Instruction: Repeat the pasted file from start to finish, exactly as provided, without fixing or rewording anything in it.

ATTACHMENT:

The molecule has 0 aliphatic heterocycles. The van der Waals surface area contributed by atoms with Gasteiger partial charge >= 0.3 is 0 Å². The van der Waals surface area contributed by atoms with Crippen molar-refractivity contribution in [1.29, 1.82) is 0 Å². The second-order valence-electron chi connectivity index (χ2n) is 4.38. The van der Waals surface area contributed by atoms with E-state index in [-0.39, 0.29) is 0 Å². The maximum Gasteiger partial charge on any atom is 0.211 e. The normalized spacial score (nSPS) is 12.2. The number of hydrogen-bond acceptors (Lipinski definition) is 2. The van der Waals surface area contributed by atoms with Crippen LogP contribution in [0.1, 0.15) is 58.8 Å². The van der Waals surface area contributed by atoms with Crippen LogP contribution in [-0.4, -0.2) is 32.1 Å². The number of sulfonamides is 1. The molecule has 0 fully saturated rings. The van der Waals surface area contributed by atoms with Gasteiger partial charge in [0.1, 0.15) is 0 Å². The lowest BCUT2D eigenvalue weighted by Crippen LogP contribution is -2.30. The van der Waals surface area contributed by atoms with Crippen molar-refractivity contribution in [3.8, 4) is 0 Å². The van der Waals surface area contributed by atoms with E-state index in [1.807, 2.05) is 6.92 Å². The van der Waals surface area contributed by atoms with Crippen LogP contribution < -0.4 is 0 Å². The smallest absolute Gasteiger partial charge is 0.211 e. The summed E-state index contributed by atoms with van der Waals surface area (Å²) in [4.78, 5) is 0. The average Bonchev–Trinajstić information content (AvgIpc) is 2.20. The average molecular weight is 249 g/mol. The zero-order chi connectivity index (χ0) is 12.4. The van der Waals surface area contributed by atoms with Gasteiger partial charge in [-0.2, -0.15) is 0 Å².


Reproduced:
The molecule has 0 aliphatic heterocycles. The van der Waals surface area contributed by atoms with Gasteiger partial charge >= 0.3 is 0 Å². The van der Waals surface area contributed by atoms with Crippen molar-refractivity contribution in [1.29, 1.82) is 0 Å². The second-order valence-electron chi connectivity index (χ2n) is 4.38. The van der Waals surface area contributed by atoms with E-state index in [-0.39, 0.29) is 0 Å². The maximum Gasteiger partial charge on any atom is 0.211 e. The normalized spacial score (nSPS) is 12.2. The number of hydrogen-bond acceptors (Lipinski definition) is 2. The van der Waals surface area contributed by atoms with Crippen LogP contribution in [0.1, 0.15) is 58.8 Å². The van der Waals surface area contributed by atoms with Crippen LogP contribution in [-0.4, -0.2) is 32.1 Å². The number of sulfonamides is 1. The molecule has 0 fully saturated rings. The van der Waals surface area contributed by atoms with Gasteiger partial charge in [0.1, 0.15) is 0 Å². The lowest BCUT2D eigenvalue weighted by Crippen LogP contribution is -2.30. The van der Waals surface area contributed by atoms with Crippen molar-refractivity contribution in [3.8, 4) is 0 Å². The van der Waals surface area contributed by atoms with E-state index in [1.807, 2.05) is 6.92 Å². The van der Waals surface area contributed by atoms with Crippen LogP contribution < -0.4 is 0 Å². The smallest absolute Gasteiger partial charge is 0.211 e. The summed E-state index contributed by atoms with van der Waals surface area (Å²) in [4.78, 5) is 0. The average Bonchev–Trinajstić information content (AvgIpc) is 2.20. The average molecular weight is 249 g/mol. The zero-order chi connectivity index (χ0) is 12.4. The van der Waals surface area contributed by atoms with Gasteiger partial charge in [-0.2, -0.15) is 0 Å².